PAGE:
Northern New England’s elevated risk of bladder cancer possibly traced to drinking water

(Bethesda, MD – Insurance News and Markets) – The National Cancer Institute, Geisel School of Medicine at Dartmouth, the U.S. Geological Survey, and departments of health in Maine, Vermont and New Hampshire collaborated on a study examining the potential that drinking water from wells dug in the first half of the 20th century could be a factor in the northern New England region’s elevated risk and incidence of bladder cancer.

The results of the study were published this month in the “Journal of the National Cancer Institute.”

Rates of bladder cancer in those three states are about 20 percent higher than in the entire United States overall, for both men and women. The region has a high percentage of the population that get their drinking water from private wells not maintained by cities and town services, and that are not subject to federal regulation.  These wells may contain arsenic, generally at low to moderate levels. Previous studies have shown that consumption of water containing high concentrations of arsenic increases the risk of bladder cancer.

Arsenic can occur naturally, coming out of rock deep beneath the earth, but pesticides containing arsenic were also used extensively in the region on crops between the 1920s and the 1950s.

“Arsenic is an established cause of bladder cancer, largely based on observations from earlier studies in highly exposed populations,” said Debra Silverman, Sc.D., chief of the Occupational and Environmental Epidemiology Branch, NCI, and senior author on the study. “However, emerging evidence suggests that low to moderate levels of exposure may also increase risk.”

Researchers compared 1,213 people newly diagnosed with bladder cancer with 1,418 people without bladder cancer who lived in the same geographic areas as those who developed the disease.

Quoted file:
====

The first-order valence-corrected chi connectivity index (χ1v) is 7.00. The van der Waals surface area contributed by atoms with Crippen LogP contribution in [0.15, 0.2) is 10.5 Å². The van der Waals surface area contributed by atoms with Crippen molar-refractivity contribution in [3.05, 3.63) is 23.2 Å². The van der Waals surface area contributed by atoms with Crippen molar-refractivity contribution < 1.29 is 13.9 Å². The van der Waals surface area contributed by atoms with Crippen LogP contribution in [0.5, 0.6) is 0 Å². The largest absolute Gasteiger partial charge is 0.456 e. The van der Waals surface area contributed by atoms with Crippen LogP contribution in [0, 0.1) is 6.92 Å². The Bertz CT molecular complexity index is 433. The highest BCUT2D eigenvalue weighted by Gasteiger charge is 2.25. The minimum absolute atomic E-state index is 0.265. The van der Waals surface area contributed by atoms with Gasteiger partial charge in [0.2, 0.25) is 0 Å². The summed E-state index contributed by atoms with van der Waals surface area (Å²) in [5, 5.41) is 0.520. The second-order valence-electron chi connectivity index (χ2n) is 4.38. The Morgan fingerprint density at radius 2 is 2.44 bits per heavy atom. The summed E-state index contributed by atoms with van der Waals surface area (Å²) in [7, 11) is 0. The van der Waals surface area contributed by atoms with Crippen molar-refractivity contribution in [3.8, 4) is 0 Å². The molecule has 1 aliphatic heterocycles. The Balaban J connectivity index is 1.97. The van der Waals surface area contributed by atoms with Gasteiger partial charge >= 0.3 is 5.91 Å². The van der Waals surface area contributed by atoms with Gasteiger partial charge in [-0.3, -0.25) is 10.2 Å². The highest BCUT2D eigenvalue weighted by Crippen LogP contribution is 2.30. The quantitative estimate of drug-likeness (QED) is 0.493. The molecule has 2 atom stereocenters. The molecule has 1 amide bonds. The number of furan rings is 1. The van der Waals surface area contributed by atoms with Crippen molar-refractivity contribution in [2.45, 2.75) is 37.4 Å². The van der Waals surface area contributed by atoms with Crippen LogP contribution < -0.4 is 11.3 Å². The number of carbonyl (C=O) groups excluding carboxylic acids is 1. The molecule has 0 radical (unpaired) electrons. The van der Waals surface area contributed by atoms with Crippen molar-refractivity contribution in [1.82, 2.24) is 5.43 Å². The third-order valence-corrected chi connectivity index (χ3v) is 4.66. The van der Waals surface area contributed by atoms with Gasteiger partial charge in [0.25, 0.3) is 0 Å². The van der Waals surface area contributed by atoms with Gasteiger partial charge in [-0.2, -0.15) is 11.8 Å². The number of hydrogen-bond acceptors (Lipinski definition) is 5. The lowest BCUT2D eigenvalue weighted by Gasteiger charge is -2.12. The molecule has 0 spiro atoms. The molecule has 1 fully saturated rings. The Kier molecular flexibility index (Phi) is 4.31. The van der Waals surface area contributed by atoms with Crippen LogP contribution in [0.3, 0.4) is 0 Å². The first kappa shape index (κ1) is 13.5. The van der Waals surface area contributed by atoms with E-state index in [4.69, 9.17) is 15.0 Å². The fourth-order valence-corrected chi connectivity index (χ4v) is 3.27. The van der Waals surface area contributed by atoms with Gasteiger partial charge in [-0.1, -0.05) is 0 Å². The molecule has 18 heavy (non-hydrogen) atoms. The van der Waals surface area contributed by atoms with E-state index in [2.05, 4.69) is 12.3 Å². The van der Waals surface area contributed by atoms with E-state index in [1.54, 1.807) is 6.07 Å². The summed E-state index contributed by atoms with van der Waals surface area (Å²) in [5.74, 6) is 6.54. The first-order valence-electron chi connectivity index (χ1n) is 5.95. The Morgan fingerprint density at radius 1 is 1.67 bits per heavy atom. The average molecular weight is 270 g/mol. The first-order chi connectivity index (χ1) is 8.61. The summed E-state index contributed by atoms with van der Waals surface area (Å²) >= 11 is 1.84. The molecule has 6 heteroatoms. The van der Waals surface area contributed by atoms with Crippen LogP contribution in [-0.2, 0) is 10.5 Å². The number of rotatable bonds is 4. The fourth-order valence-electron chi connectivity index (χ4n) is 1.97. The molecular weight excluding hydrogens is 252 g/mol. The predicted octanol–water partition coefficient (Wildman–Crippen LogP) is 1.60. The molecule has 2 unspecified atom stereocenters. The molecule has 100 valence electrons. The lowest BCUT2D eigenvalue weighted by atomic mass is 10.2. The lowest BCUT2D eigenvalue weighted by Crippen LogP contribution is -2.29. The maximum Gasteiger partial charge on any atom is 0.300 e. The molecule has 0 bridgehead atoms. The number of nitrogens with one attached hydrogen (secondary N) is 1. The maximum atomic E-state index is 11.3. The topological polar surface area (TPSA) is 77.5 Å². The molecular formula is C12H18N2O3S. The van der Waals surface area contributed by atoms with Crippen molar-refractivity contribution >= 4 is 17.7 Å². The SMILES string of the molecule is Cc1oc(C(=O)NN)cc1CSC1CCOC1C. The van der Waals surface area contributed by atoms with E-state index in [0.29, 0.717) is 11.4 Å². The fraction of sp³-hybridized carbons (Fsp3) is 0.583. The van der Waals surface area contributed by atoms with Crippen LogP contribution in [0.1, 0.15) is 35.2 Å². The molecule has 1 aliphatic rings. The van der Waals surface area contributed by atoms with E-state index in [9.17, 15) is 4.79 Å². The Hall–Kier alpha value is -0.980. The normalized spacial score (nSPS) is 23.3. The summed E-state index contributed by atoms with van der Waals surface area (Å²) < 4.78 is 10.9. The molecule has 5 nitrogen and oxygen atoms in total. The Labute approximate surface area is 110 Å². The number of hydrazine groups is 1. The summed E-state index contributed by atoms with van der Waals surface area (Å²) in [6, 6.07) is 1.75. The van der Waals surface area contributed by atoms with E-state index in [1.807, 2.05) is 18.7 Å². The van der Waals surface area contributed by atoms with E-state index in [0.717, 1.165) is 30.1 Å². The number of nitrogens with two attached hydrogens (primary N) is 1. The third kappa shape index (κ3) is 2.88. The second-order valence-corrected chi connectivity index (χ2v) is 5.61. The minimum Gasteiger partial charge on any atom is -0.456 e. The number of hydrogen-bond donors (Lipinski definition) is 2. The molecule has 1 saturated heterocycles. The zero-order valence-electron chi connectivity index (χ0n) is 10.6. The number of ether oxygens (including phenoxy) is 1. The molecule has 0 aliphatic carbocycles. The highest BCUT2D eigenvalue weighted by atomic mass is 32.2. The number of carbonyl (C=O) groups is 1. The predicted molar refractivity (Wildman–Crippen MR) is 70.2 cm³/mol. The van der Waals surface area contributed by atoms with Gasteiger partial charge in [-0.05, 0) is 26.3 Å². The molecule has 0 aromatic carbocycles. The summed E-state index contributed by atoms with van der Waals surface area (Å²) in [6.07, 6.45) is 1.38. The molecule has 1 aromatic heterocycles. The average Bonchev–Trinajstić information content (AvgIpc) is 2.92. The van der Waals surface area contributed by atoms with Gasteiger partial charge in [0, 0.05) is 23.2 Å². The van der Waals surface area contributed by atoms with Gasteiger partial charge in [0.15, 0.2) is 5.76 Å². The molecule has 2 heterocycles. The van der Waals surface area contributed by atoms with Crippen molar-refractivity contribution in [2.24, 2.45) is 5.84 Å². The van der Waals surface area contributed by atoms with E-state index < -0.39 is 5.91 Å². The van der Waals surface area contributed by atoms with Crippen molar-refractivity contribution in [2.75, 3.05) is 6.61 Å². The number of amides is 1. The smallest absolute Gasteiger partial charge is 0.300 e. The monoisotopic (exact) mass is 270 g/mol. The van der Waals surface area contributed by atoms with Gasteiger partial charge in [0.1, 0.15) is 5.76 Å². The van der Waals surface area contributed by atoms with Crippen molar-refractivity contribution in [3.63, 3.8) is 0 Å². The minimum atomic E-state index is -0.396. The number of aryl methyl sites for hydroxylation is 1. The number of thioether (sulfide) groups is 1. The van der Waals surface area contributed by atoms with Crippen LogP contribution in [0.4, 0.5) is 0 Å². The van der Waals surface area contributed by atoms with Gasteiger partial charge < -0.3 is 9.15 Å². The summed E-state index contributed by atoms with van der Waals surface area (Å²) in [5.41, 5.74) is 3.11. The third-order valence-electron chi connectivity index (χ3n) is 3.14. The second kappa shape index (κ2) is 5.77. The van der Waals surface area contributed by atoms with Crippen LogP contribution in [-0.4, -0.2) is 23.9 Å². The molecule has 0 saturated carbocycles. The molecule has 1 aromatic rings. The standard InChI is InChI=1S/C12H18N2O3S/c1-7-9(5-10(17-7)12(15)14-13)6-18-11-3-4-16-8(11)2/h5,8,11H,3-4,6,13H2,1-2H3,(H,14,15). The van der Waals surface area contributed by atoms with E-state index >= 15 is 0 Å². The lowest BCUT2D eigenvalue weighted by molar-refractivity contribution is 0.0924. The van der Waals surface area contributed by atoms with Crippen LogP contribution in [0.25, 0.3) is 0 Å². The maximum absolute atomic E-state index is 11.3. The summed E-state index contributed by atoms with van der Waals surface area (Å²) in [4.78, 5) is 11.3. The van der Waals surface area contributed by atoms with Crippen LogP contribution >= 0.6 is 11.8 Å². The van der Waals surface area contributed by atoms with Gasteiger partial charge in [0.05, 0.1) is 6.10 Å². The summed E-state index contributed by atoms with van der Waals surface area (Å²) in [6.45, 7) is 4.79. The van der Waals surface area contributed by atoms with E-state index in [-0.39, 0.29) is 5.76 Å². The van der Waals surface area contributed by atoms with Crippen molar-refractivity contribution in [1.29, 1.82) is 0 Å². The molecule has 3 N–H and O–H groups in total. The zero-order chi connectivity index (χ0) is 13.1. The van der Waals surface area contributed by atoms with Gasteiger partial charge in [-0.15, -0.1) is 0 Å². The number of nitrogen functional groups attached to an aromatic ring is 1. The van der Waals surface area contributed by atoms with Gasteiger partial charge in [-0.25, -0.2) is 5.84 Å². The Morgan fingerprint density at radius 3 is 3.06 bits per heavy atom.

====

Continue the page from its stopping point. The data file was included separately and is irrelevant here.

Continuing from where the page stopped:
“Although smoking and employment in high-risk occupations both showed their expected associations with bladder cancer risk in this population, they were similar to those found in other populations,” said Silverman. “This suggests that neither risk factor explains the excess occurrence of bladder cancer in northern New England.”

Researchers found that increasing exposure to drinking water containing arsenic was associated with an increased risk of bladder cancer. When investigators focused on participants who had used private wells, they saw that people who drank the most water had almost twice the risk of those who drank the least. This association was stronger if dug wells had been used. Dug wells are shallow, less than 50 feet deep, and potentially susceptible to contamination from manmade sources. Most of the dug well use occurred a long time ago, during an era when arsenic concentrations in private well water were largely unknown. However, the risk was substantially higher if the dug well use began before 1960 (when application of arsenic-based pesticides was commonplace in this region) than if dug well use started later.

Researchers were unable to precisely measure the arsenic exposure over participants’ entire lifetimes, which, they admit made it challenging to accurately quantify the contribution of arsenic exposure to the excess risk of bladder cancer.

“There are effective interventions to lower arsenic concentrations in water,” said Silverman. “New England has active public health education campaigns instructing residents to test their water supply and to install and maintain filters if levels are above the EPA threshold. But we should emphasize that smoking remains the most common and strongest risk factor for bladder cancer, and therefore smoking cessation is the best method for reducing bladder cancer risk.”

Source: National Institutes of Health.